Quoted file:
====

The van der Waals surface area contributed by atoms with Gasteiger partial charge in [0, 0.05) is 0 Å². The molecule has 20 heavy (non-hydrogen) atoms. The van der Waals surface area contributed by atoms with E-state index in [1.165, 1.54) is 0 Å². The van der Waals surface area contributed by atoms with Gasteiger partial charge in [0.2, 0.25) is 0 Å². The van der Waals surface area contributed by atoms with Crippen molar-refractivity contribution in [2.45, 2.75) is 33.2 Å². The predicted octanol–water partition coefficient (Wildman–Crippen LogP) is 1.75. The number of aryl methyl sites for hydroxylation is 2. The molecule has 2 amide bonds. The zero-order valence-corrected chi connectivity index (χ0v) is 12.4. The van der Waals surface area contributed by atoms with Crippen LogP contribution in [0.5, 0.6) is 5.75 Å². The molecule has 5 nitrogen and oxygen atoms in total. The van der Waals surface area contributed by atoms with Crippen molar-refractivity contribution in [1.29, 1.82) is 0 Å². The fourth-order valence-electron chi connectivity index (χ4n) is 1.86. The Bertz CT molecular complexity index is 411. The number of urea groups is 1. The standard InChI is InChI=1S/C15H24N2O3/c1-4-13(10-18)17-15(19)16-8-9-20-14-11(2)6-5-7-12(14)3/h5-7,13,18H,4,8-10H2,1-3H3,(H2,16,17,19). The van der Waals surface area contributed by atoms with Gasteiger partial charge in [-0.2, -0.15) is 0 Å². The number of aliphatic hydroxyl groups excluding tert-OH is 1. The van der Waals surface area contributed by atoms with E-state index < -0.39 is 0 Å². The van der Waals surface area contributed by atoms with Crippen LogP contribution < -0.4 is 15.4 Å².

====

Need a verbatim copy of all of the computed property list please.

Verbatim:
The van der Waals surface area contributed by atoms with Gasteiger partial charge in [0, 0.05) is 0 Å². The molecule has 20 heavy (non-hydrogen) atoms. The van der Waals surface area contributed by atoms with E-state index in [1.165, 1.54) is 0 Å². The van der Waals surface area contributed by atoms with Gasteiger partial charge in [0.2, 0.25) is 0 Å². The van der Waals surface area contributed by atoms with Crippen molar-refractivity contribution in [2.45, 2.75) is 33.2 Å². The predicted octanol–water partition coefficient (Wildman–Crippen LogP) is 1.75. The number of aryl methyl sites for hydroxylation is 2. The molecule has 2 amide bonds. The zero-order valence-corrected chi connectivity index (χ0v) is 12.4. The van der Waals surface area contributed by atoms with Crippen LogP contribution in [0.5, 0.6) is 5.75 Å². The molecule has 5 nitrogen and oxygen atoms in total. The van der Waals surface area contributed by atoms with Crippen molar-refractivity contribution in [1.29, 1.82) is 0 Å². The fourth-order valence-electron chi connectivity index (χ4n) is 1.86. The Bertz CT molecular complexity index is 411. The number of urea groups is 1. The standard InChI is InChI=1S/C15H24N2O3/c1-4-13(10-18)17-15(19)16-8-9-20-14-11(2)6-5-7-12(14)3/h5-7,13,18H,4,8-10H2,1-3H3,(H2,16,17,19). The van der Waals surface area contributed by atoms with Gasteiger partial charge in [-0.2, -0.15) is 0 Å². The number of aliphatic hydroxyl groups excluding tert-OH is 1. The van der Waals surface area contributed by atoms with E-state index < -0.39 is 0 Å². The van der Waals surface area contributed by atoms with Crippen LogP contribution < -0.4 is 15.4 Å².